Otis’ utterance: “Hey! Get off that swing!” is a speech act functioning as an order and by pushing Alyssa he gives more meaning to what he says. After being pushed, Alyssa performs a speech act of complaining that “That hurt a lot”. When Mary uttered: “That wasn’t very nice! You hurt my best friend.” she performed an illocutionary act. What she had in mind was to convince Otis that he ought to leave them alone. This is an implicature, created by flouting the maxim of quantity or manner. When Mary saw that Otis didn’t get the expected message, she threatened she will tell on him by using explicit words, in order for him to understand correctly.
Otis’ utterance after having been threatened was: “Than you’ll be a tattletale”. He utters this with the intention to make Mary feel bad, because telling on someone is not a nice thing to do. By saying that he hopes that Mary will let go of her idea and the two girls would leave. He had no success what so ever, because Mary didn’t care how she would look like if she told on him. The next moment Alyssa gets off the swing and asks Mary if she would like a turn. Her utterance has the illocutionary force to transmit to Otis that they no longer speak to him, they ignore him completely. She creates an implicature by transmitting a meaning that is beyond the literally words. This can be a flout of the maxim of manner.
In the second dialog Ralph creates an implicature when he utters: “Joe! Why did you bring a moose at school?” he is amazed and that is the meaning he is transmitting to his friend Joe, besides the literally meaning, that of wanting to know the reason why Joe brought the moose at school. After receiving the answer, Ralph utters: “The principal won’t be happy about this!” and creates another implicature, because besides of the meaning of the words, he transmits to Joe that his decision of bringing the moose with him is wrong and can get him in trouble. In this way the maxim of manner is flouted. When the principal asks Joe about the animal, the co-operative principle is infringed. The principal expects Joe to answer honestly, but the boy tells a lie. The principal trusts the boy’s word and asks nothing more, believing that the moose is for “a show-and-tell project”. The boy’s lie is not a flout of quality, it is a pure lie. Joe does not try to generate an implicature. (Infringing)
Referring to the goals of the participants, they differ in the two dialogs. In the first dialog, Otis’ goal is to make the two girls leave the playground so he can swing. Mary and Alyssa’s goals are at first to have fun playing in the swing. Then, after Otis comes into the picture, their goals change, and they want to be left alone, not to be bullied around by the boy. In the second dialog Joe’s goal is to bring his moose to school because it is his wish to do so. After meeting his friend Ralph and being warned that the principle might get upset, Joe has another goal, that of escaping the problem with the principle. When meeting the two boys and the moose, the principle’s goal is to find out what it is about and to solve the mystery and to respect the school rules. In this dialog, in my opinion, Ralph has no goal; he simply participates in the conversation as a spectator.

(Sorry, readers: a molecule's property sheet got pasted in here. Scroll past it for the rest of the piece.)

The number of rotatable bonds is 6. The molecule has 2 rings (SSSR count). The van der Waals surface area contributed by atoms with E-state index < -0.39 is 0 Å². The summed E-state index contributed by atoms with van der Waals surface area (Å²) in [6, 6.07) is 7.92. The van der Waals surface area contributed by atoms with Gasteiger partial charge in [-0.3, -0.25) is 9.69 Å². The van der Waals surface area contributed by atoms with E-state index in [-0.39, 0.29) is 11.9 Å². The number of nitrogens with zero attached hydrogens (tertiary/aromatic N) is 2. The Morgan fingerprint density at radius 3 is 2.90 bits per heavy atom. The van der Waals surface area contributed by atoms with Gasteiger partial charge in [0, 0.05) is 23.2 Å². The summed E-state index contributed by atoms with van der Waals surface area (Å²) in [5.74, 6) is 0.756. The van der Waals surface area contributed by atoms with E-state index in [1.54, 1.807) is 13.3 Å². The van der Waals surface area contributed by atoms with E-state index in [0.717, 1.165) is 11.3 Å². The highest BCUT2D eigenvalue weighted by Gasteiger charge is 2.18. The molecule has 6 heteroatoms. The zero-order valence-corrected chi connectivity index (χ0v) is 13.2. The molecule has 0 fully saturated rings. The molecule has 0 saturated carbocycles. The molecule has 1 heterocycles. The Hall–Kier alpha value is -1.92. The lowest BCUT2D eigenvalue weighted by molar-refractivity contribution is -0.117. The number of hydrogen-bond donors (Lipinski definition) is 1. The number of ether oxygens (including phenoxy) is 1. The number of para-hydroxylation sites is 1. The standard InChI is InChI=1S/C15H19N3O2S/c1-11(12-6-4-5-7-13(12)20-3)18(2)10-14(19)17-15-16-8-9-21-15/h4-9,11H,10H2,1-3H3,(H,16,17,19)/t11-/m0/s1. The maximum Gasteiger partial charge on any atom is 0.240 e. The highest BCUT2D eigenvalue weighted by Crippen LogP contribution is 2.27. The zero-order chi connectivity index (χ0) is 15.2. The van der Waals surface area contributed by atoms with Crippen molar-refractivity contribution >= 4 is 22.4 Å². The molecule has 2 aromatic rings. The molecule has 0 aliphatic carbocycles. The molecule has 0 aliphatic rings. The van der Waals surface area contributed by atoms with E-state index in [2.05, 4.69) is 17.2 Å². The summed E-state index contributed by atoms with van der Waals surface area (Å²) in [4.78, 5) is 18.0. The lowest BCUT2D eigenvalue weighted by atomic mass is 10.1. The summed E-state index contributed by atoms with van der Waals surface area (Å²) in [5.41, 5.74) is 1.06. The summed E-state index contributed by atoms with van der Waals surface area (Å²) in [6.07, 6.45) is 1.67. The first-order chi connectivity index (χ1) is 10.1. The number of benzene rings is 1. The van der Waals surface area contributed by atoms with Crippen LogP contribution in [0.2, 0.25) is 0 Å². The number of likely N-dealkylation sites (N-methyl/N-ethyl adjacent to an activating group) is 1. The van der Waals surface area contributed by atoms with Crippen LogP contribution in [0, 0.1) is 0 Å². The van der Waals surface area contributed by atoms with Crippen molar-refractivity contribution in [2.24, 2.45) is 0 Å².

Talking about the allowable contributions, in the second dialog, Joe couldn’t have answered to the principle in the same way he had answered to his friend. He had to keep in mind the social context, in which the principal was the highest authority. He was constrained to give him a plausible response. In the first dialog there are no such constraints.
To conclude, I have noticed that in the same setting there can be a lot of different situations, depending on the characters and on the relationships between them. Things change in the second dialog as opposed to the first one because of the presence of a person with authority, and automatically some constraints are involved. In the first dialog, having no such authority, Otis acts rather impolite, and refuses to see beyond what the two girls say and only after being threatened directly he sees the real meaning. In the first dialog is all about implicatures and flouting of maxims whereas in the second, I noticed besides the flouting of the maxim of manner, some allowed contributions referring to some social constrains. The characters are goal oriented, socially constituted, the events have constraints on the characters, this is the activity type notion sustained by Levinson (1992).